17 - Exceptions



  • Understand what exceptions are
  • Understand why exceptions are needed
  • Know how to handle exception
  • Recognize most common Java exceptions



Exercise 1 - Getting to know exceptions

  • In your main method, use a Scanner to get a user input, and try to convert it to Integer. What happens if you run your program and input something that's not convertible to an integer?

😎 Toggle Solution
Scanner scanner = new Scanner(System.in);
String userInput = scanner.nextLine();

// if the user has inserted a string
// this will throw an exception
  • In your main method, create a List<String> and print the string at position 3 in the list. What happens when you run your program?

😎 Toggle Solution
List<String> emptyList = new ArrayList<>();

// this will throw an exception in any case!
  • Try reading a file using a FileInputStream. Does it work? If not, why not? Advice: You can try reading a file from /some/path like this:
// this does not work just like this, since FileNotFoundException is a checked exception
FileInputStream inputStream = new FileInputStream(new File("/some/path"));
// do stuff with inputStream

Exercise 2 - Handling exceptions

  • How can you check that the user has actually entered an integer? How can you use exception-catching to solve this issue?

😎 Toggle Solution
Scanner scanner = new Scanner(System.in);
try {
	String userInput = scanner.nextLine();
} catch (NumberFormatException nfe) {
	// oh oh! something went wront
	// let's just print the stack trace
  • Can you make your Pizza/Moma/Bank code from last week more reliable by catching exceptions on user input?

Exercise 3 - finally clause

  • Can you close the inputStream from exercise 1 after using it? You can print "Closing input stream" when calling inputStream.close() to make sure you're actually doing it!

😎 Toggle Solution
FileInputStream inputStream = null;
try {
    System.out.println("Opening stream from file");
    inputStream = new FileInputStream(
            new File("/some/path"));

    // what if an exception happens here?

} catch (FileNotFoundException fnfE) {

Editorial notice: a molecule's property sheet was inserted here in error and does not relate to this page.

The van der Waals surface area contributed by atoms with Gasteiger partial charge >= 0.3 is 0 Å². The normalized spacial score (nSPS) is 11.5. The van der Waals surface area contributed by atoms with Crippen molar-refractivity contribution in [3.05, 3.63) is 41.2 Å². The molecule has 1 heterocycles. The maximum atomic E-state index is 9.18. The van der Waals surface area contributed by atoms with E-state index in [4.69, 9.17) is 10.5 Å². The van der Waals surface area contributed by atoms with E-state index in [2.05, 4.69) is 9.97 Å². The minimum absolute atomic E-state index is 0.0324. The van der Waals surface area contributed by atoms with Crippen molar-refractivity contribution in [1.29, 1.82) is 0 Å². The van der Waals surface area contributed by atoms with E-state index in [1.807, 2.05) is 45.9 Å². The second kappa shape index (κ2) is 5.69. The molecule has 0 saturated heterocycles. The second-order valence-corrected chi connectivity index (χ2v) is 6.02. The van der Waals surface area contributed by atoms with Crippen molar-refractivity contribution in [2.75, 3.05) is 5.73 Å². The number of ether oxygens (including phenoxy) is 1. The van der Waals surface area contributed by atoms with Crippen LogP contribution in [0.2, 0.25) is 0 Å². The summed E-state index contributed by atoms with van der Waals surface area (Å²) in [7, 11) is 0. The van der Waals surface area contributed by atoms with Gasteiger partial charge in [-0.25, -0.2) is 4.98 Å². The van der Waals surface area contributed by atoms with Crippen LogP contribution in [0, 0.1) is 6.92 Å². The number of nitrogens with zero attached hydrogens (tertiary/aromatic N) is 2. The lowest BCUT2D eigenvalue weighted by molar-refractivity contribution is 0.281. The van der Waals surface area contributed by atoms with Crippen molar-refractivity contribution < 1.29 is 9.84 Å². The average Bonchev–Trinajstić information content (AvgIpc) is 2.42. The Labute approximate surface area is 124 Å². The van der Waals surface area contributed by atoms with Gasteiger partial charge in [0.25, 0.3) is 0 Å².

System.out.println("Something bad happened: " + fnfE.getMessage());
} finally {
    System.out.println("Closing input stream");

Java also offers a special syntax for classes that implement the AutoCloseable (or Closeable) interfaces. We're lucky, because FileInputStream does! You can find more info on how this works on the official Java tutorials.

try (FileInputStream inputStream = new FileInputStream(new File("/some/path"))) {

    // anything bad happening here doesn't matter
    // the input stream will be closed at the end of the block
    // without us having to do anything!
} catch (IOException e) {
    // we still need to catch exceptions thrown by the inputstream


Let's make a silly calculator. A calculator that can only do very few, very simple operations.

When the application starts, the user should be asked which operation they want to perform. The two following operations are possible:

  1. Divide 3 by a number entered by the user (3/x).
  2. Calculate the square root of a number provided by the user (√x)
  3. Sum 5 to a number entered by the user(5+x).

After the user has chosen one of these operations, they should be asked to enter the number they want to use for their operation (x). After entering the number, the result should be shown!

  • Remember: It's not possible to divide by 0, and the square root is only defined for positive numbers.
  • Try to keep your code clean! Use different methods for the various operations if possible.

Additional Resources

Last Updated: 10/27/2019, 6:38:47 PM